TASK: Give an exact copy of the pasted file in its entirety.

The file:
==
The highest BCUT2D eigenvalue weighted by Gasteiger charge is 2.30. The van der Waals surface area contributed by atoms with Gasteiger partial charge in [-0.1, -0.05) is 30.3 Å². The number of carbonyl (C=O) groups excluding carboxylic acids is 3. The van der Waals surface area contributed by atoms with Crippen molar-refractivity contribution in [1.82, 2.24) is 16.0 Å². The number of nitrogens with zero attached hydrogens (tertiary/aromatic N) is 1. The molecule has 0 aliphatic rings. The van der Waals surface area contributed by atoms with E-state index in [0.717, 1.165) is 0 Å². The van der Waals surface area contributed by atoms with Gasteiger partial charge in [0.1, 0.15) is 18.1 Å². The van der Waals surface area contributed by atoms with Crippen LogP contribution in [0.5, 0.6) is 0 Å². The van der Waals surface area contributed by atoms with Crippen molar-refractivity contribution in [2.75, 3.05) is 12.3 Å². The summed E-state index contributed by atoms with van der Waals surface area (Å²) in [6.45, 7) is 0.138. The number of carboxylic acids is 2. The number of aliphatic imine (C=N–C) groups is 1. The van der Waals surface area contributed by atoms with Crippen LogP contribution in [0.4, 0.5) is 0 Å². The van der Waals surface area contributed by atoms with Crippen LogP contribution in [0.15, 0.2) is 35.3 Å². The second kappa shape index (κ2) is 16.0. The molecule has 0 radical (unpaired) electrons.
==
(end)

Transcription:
The highest BCUT2D eigenvalue weighted by Gasteiger charge is 2.30. The van der Waals surface area contributed by atoms with Gasteiger partial charge in [-0.1, -0.05) is 30.3 Å². The number of carbonyl (C=O) groups excluding carboxylic acids is 3. The van der Waals surface area contributed by atoms with Crippen molar-refractivity contribution in [1.82, 2.24) is 16.0 Å². The number of nitrogens with zero attached hydrogens (tertiary/aromatic N) is 1. The molecule has 0 aliphatic rings. The van der Waals surface area contributed by atoms with E-state index in [0.717, 1.165) is 0 Å². The van der Waals surface area contributed by atoms with Gasteiger partial charge in [0.1, 0.15) is 18.1 Å². The van der Waals surface area contributed by atoms with Crippen LogP contribution in [0.5, 0.6) is 0 Å². The van der Waals surface area contributed by atoms with Crippen molar-refractivity contribution in [2.75, 3.05) is 12.3 Å². The summed E-state index contributed by atoms with van der Waals surface area (Å²) in [6.45, 7) is 0.138. The number of carboxylic acids is 2. The number of aliphatic imine (C=N–C) groups is 1. The van der Waals surface area contributed by atoms with Crippen LogP contribution in [0.4, 0.5) is 0 Å². The van der Waals surface area contributed by atoms with Crippen LogP contribution in [0.15, 0.2) is 35.3 Å². The second kappa shape index (κ2) is 16.0. The molecule has 0 radical (unpaired) electrons.